Three of the characteristics of the quantitative research method are: it follows a series of predetermined steps in order to answer a specified question; it exercises a high level of control over chosen variables in order to establish clear relationships between them; and it uses deductive reasoning. The phases of the study are “conceptual, planning, empirical, analytic and dissemination” and the concepts to be studied, as indicated in the research question, are predetermined by the researcher. The aim of control is to make sure that the outcomes are related only to the selected variables so that conclusions about their relationships, such as cause-and-effect or correlation, would be scientific and hence credible and highly reliable. Broad theory is used as framework and validated in the study.
An example of a quantitative research is a randomized controlled trial (RCT) wherein participants are randomly assigned either to the control group or the intervention group. In the study “A multifactorial intervention to improve blood pressure control in co-existing diabetes and kidney disease: A feasibility randomized controlled trial,” the intervention group received nursing care whose efficacy over conventional care is still to be determined while the control group received the usual care. Outcomes in the intervention group are then compared to that of the intervention group to determine if they are significantly superior, thus warranting adoption of the treatment in the workplace.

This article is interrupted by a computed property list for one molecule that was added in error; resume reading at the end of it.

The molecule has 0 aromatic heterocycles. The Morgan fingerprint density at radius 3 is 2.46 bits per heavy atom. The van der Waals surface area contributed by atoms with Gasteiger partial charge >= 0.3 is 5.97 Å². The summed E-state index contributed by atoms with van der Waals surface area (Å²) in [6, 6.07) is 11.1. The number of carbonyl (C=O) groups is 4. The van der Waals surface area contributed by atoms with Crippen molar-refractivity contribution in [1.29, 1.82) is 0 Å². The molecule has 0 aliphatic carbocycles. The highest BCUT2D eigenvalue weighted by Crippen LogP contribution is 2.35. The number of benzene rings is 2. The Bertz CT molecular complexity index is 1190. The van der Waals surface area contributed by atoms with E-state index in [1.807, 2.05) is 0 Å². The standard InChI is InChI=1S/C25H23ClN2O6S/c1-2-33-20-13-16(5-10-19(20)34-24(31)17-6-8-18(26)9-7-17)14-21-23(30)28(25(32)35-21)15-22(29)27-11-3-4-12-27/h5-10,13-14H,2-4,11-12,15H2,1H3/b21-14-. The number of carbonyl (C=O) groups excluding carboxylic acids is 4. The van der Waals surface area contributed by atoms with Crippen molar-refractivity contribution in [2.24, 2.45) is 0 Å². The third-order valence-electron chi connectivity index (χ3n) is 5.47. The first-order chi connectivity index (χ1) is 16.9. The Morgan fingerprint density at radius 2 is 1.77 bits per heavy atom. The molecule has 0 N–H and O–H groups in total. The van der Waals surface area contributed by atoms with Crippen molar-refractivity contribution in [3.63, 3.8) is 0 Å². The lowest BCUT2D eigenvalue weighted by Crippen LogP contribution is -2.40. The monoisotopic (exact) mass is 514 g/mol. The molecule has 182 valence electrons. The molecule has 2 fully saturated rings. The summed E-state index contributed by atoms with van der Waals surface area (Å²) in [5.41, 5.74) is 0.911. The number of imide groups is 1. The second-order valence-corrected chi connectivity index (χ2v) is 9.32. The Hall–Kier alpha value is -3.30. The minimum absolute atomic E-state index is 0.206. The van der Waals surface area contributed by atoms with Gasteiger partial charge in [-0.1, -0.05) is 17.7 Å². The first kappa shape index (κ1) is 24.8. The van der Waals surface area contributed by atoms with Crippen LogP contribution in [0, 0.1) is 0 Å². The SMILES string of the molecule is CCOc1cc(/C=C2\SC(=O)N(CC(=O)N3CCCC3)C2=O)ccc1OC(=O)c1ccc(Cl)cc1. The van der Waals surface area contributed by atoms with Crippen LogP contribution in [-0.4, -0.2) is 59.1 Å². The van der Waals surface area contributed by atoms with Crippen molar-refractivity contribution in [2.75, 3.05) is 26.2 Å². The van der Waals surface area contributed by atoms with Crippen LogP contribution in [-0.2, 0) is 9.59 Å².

On the other hand, qualitative research is characterized by low levels of control, concepts of study are broad and are not predetermined, and the use of inductive reasoning. There is little use for control since it is an understanding of the subjective meaning of personal experiences, not relationships among variables, which is being derived. Concepts to be studied are not specific or fixed, as in quantitative research, but rather arise out of the narratives shared by study participants. The final product is a description specific to the chosen phenomenon which can be applied in a general sense to similar phenomena.
An example of a qualitative research is phenomenology which entails deriving meaning out of a situation from the subjective perspectives of patients. It utilizes interviews in order for patients to share their perceptions of an experience so that common themes can be identified which will help nurses better understand and care for patients with a similar experience. In the study “Living with breast cancer: Iranian women’s lived experiences,” participants were interviewed and some of the dominant themes that emerged were a sense of loss, fear and dependence on others. It then becomes the responsibility of nurses to help breast cancer patients cope with these themes.